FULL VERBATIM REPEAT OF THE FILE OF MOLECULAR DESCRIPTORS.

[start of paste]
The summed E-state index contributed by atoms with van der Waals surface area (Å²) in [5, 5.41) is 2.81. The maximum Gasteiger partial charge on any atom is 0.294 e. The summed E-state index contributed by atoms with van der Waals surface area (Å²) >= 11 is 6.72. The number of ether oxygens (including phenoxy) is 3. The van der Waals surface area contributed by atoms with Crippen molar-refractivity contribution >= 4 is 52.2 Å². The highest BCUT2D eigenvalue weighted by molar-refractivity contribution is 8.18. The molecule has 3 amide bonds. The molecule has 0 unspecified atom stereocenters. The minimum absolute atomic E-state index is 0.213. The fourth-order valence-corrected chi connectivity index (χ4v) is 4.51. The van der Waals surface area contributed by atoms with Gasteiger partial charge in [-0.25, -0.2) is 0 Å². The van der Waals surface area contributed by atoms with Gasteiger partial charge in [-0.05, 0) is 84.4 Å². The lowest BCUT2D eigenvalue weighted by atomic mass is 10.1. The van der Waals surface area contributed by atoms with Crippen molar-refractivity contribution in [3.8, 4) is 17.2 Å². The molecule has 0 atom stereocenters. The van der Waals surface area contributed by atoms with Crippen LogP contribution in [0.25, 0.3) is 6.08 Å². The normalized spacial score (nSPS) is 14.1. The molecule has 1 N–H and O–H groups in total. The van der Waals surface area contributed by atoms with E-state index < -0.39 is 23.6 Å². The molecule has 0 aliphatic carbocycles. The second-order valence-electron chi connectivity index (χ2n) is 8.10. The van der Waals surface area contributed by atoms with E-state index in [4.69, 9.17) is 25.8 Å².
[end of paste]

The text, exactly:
The summed E-state index contributed by atoms with van der Waals surface area (Å²) in [5, 5.41) is 2.81. The maximum Gasteiger partial charge on any atom is 0.294 e. The summed E-state index contributed by atoms with van der Waals surface area (Å²) >= 11 is 6.72. The number of ether oxygens (including phenoxy) is 3. The van der Waals surface area contributed by atoms with Crippen molar-refractivity contribution >= 4 is 52.2 Å². The highest BCUT2D eigenvalue weighted by molar-refractivity contribution is 8.18. The molecule has 3 amide bonds. The molecule has 0 unspecified atom stereocenters. The minimum absolute atomic E-state index is 0.213. The fourth-order valence-corrected chi connectivity index (χ4v) is 4.51. The van der Waals surface area contributed by atoms with Gasteiger partial charge in [-0.25, -0.2) is 0 Å². The van der Waals surface area contributed by atoms with Gasteiger partial charge in [-0.05, 0) is 84.4 Å². The lowest BCUT2D eigenvalue weighted by atomic mass is 10.1. The van der Waals surface area contributed by atoms with Crippen molar-refractivity contribution in [3.8, 4) is 17.2 Å². The molecule has 0 atom stereocenters. The van der Waals surface area contributed by atoms with Crippen LogP contribution in [0.25, 0.3) is 6.08 Å². The normalized spacial score (nSPS) is 14.1. The molecule has 1 N–H and O–H groups in total. The van der Waals surface area contributed by atoms with E-state index < -0.39 is 23.6 Å². The molecule has 0 aliphatic carbocycles. The second-order valence-electron chi connectivity index (χ2n) is 8.10. The van der Waals surface area contributed by atoms with E-state index in [4.69, 9.17) is 25.8 Å².